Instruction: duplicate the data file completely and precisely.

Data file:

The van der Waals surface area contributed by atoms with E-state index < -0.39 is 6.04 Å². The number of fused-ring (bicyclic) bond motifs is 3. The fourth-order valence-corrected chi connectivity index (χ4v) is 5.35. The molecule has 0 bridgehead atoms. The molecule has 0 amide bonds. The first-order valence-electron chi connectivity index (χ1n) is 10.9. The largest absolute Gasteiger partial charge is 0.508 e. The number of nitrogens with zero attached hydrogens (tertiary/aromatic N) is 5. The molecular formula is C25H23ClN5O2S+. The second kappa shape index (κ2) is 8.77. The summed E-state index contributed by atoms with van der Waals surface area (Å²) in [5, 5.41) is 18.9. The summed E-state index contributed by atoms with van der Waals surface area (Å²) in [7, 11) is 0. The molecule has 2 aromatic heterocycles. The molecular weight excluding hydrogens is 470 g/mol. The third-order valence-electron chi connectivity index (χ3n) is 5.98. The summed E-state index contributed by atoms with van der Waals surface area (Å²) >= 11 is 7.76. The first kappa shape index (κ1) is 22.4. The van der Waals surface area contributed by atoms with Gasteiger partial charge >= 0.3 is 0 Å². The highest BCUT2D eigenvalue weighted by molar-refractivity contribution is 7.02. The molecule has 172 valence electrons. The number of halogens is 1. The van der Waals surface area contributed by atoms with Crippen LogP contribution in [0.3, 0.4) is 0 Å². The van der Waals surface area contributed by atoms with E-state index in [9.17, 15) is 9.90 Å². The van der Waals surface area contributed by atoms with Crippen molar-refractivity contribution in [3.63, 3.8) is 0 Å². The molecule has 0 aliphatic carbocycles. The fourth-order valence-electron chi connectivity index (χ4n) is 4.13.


The van der Waals surface area contributed by atoms with E-state index < -0.39 is 6.04 Å². The number of fused-ring (bicyclic) bond motifs is 3. The fourth-order valence-corrected chi connectivity index (χ4v) is 5.35. The molecule has 0 bridgehead atoms. The molecule has 0 amide bonds. The first-order valence-electron chi connectivity index (χ1n) is 10.9. The largest absolute Gasteiger partial charge is 0.508 e. The number of nitrogens with zero attached hydrogens (tertiary/aromatic N) is 5. The molecular formula is C25H23ClN5O2S+. The second kappa shape index (κ2) is 8.77. The summed E-state index contributed by atoms with van der Waals surface area (Å²) in [5, 5.41) is 18.9. The summed E-state index contributed by atoms with van der Waals surface area (Å²) in [7, 11) is 0. The molecule has 2 aromatic heterocycles. The molecular weight excluding hydrogens is 470 g/mol. The third-order valence-electron chi connectivity index (χ3n) is 5.98. The summed E-state index contributed by atoms with van der Waals surface area (Å²) >= 11 is 7.76. The first kappa shape index (κ1) is 22.4. The van der Waals surface area contributed by atoms with Gasteiger partial charge >= 0.3 is 0 Å². The highest BCUT2D eigenvalue weighted by molar-refractivity contribution is 7.02. The molecule has 172 valence electrons. The number of halogens is 1. The van der Waals surface area contributed by atoms with Crippen LogP contribution in [0.3, 0.4) is 0 Å². The van der Waals surface area contributed by atoms with E-state index in [9.17, 15) is 9.90 Å². The van der Waals surface area contributed by atoms with Crippen molar-refractivity contribution in [3.63, 3.8) is 0 Å². The molecule has 0 aliphatic carbocycles. The fourth-order valence-electron chi connectivity index (χ4n) is 4.13.